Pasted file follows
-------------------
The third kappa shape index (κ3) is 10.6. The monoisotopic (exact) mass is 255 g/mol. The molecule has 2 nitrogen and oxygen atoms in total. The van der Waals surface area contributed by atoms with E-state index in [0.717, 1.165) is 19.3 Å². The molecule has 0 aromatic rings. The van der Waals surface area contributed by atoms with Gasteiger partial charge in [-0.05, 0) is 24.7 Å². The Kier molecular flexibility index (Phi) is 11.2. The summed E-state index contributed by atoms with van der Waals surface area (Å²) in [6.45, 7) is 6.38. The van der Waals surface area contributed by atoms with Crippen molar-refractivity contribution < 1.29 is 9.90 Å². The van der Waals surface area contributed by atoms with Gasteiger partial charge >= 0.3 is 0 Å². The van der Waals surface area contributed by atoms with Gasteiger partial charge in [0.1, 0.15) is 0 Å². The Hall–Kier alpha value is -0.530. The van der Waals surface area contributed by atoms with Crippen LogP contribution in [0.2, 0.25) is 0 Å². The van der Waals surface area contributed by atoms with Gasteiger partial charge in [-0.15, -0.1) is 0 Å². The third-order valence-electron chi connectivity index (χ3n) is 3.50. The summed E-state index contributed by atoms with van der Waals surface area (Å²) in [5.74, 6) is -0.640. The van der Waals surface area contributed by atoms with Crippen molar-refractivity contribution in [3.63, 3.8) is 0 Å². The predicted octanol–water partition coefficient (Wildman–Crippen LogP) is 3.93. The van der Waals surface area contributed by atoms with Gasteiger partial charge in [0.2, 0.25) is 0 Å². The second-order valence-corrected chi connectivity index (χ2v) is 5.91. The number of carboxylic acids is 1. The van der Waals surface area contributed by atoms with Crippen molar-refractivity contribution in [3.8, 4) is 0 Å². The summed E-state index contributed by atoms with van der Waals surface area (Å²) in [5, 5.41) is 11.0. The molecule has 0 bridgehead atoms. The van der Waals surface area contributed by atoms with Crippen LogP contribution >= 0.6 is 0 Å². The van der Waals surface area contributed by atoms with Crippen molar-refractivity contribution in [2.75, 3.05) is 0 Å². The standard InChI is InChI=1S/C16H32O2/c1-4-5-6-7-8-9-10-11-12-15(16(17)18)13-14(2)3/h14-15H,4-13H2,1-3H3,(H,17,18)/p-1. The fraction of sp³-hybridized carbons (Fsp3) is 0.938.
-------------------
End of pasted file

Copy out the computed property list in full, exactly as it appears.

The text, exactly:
The third kappa shape index (κ3) is 10.6. The monoisotopic (exact) mass is 255 g/mol. The molecule has 2 nitrogen and oxygen atoms in total. The van der Waals surface area contributed by atoms with E-state index in [0.717, 1.165) is 19.3 Å². The molecule has 0 aromatic rings. The van der Waals surface area contributed by atoms with Gasteiger partial charge in [-0.05, 0) is 24.7 Å². The Kier molecular flexibility index (Phi) is 11.2. The summed E-state index contributed by atoms with van der Waals surface area (Å²) in [6.45, 7) is 6.38. The van der Waals surface area contributed by atoms with Crippen molar-refractivity contribution < 1.29 is 9.90 Å². The van der Waals surface area contributed by atoms with Gasteiger partial charge >= 0.3 is 0 Å². The van der Waals surface area contributed by atoms with Gasteiger partial charge in [0.1, 0.15) is 0 Å². The Hall–Kier alpha value is -0.530. The van der Waals surface area contributed by atoms with Crippen LogP contribution in [0.2, 0.25) is 0 Å². The van der Waals surface area contributed by atoms with Gasteiger partial charge in [-0.15, -0.1) is 0 Å². The third-order valence-electron chi connectivity index (χ3n) is 3.50. The summed E-state index contributed by atoms with van der Waals surface area (Å²) in [5.74, 6) is -0.640. The van der Waals surface area contributed by atoms with Crippen molar-refractivity contribution in [3.63, 3.8) is 0 Å². The predicted octanol–water partition coefficient (Wildman–Crippen LogP) is 3.93. The van der Waals surface area contributed by atoms with Gasteiger partial charge in [0.2, 0.25) is 0 Å². The second-order valence-corrected chi connectivity index (χ2v) is 5.91. The number of carboxylic acids is 1. The van der Waals surface area contributed by atoms with Crippen molar-refractivity contribution in [3.8, 4) is 0 Å². The summed E-state index contributed by atoms with van der Waals surface area (Å²) in [5, 5.41) is 11.0. The molecule has 0 bridgehead atoms. The van der Waals surface area contributed by atoms with Crippen LogP contribution >= 0.6 is 0 Å². The van der Waals surface area contributed by atoms with Crippen molar-refractivity contribution in [2.75, 3.05) is 0 Å². The standard InChI is InChI=1S/C16H32O2/c1-4-5-6-7-8-9-10-11-12-15(16(17)18)13-14(2)3/h14-15H,4-13H2,1-3H3,(H,17,18)/p-1. The fraction of sp³-hybridized carbons (Fsp3) is 0.938.